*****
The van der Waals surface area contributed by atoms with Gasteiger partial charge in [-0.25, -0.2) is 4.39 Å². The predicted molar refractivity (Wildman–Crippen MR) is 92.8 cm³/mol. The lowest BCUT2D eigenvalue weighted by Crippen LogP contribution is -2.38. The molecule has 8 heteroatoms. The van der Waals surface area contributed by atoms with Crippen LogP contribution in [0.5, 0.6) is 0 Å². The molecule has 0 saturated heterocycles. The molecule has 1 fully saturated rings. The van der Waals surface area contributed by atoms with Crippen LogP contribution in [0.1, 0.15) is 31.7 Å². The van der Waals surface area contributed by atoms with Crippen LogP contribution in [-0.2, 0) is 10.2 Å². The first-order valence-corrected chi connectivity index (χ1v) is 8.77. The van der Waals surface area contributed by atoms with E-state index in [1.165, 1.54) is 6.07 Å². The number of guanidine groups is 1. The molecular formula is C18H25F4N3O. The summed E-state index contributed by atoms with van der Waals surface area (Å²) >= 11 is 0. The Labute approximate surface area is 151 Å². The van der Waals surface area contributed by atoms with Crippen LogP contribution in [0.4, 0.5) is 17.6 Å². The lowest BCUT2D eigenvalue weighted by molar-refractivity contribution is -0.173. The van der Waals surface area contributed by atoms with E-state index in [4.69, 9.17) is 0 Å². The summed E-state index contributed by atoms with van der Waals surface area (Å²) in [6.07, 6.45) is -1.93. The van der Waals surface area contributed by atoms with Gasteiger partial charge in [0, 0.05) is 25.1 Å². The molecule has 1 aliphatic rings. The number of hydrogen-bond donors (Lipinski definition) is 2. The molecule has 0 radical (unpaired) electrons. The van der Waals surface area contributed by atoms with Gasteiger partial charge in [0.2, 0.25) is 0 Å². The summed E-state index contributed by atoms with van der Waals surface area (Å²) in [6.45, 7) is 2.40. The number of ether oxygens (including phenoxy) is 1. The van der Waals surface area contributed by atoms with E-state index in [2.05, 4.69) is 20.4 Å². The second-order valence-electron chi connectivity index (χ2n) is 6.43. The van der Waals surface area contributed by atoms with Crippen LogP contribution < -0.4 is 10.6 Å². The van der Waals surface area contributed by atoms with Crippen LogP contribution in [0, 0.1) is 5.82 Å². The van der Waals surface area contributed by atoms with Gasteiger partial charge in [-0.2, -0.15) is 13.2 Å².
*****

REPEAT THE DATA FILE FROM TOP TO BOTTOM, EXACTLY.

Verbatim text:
The van der Waals surface area contributed by atoms with Gasteiger partial charge in [-0.25, -0.2) is 4.39 Å². The predicted molar refractivity (Wildman–Crippen MR) is 92.8 cm³/mol. The lowest BCUT2D eigenvalue weighted by Crippen LogP contribution is -2.38. The molecule has 8 heteroatoms. The van der Waals surface area contributed by atoms with Crippen LogP contribution in [0.5, 0.6) is 0 Å². The molecule has 0 saturated heterocycles. The molecule has 1 fully saturated rings. The van der Waals surface area contributed by atoms with Crippen LogP contribution in [0.1, 0.15) is 31.7 Å². The van der Waals surface area contributed by atoms with Crippen LogP contribution in [-0.2, 0) is 10.2 Å². The first-order valence-corrected chi connectivity index (χ1v) is 8.77. The van der Waals surface area contributed by atoms with E-state index in [1.165, 1.54) is 6.07 Å². The number of guanidine groups is 1. The molecular formula is C18H25F4N3O. The summed E-state index contributed by atoms with van der Waals surface area (Å²) >= 11 is 0. The Labute approximate surface area is 151 Å². The van der Waals surface area contributed by atoms with Crippen LogP contribution in [0.4, 0.5) is 17.6 Å². The lowest BCUT2D eigenvalue weighted by molar-refractivity contribution is -0.173. The van der Waals surface area contributed by atoms with E-state index in [4.69, 9.17) is 0 Å². The summed E-state index contributed by atoms with van der Waals surface area (Å²) in [6.07, 6.45) is -1.93. The van der Waals surface area contributed by atoms with Gasteiger partial charge in [0, 0.05) is 25.1 Å². The molecule has 1 aliphatic rings. The number of hydrogen-bond donors (Lipinski definition) is 2. The molecule has 0 radical (unpaired) electrons. The van der Waals surface area contributed by atoms with Gasteiger partial charge in [0.2, 0.25) is 0 Å². The summed E-state index contributed by atoms with van der Waals surface area (Å²) in [6.45, 7) is 2.40. The number of ether oxygens (including phenoxy) is 1. The van der Waals surface area contributed by atoms with E-state index in [2.05, 4.69) is 20.4 Å². The second-order valence-electron chi connectivity index (χ2n) is 6.43. The van der Waals surface area contributed by atoms with Crippen LogP contribution < -0.4 is 10.6 Å². The van der Waals surface area contributed by atoms with Crippen LogP contribution in [0, 0.1) is 5.82 Å². The van der Waals surface area contributed by atoms with Gasteiger partial charge in [-0.2, -0.15) is 13.2 Å².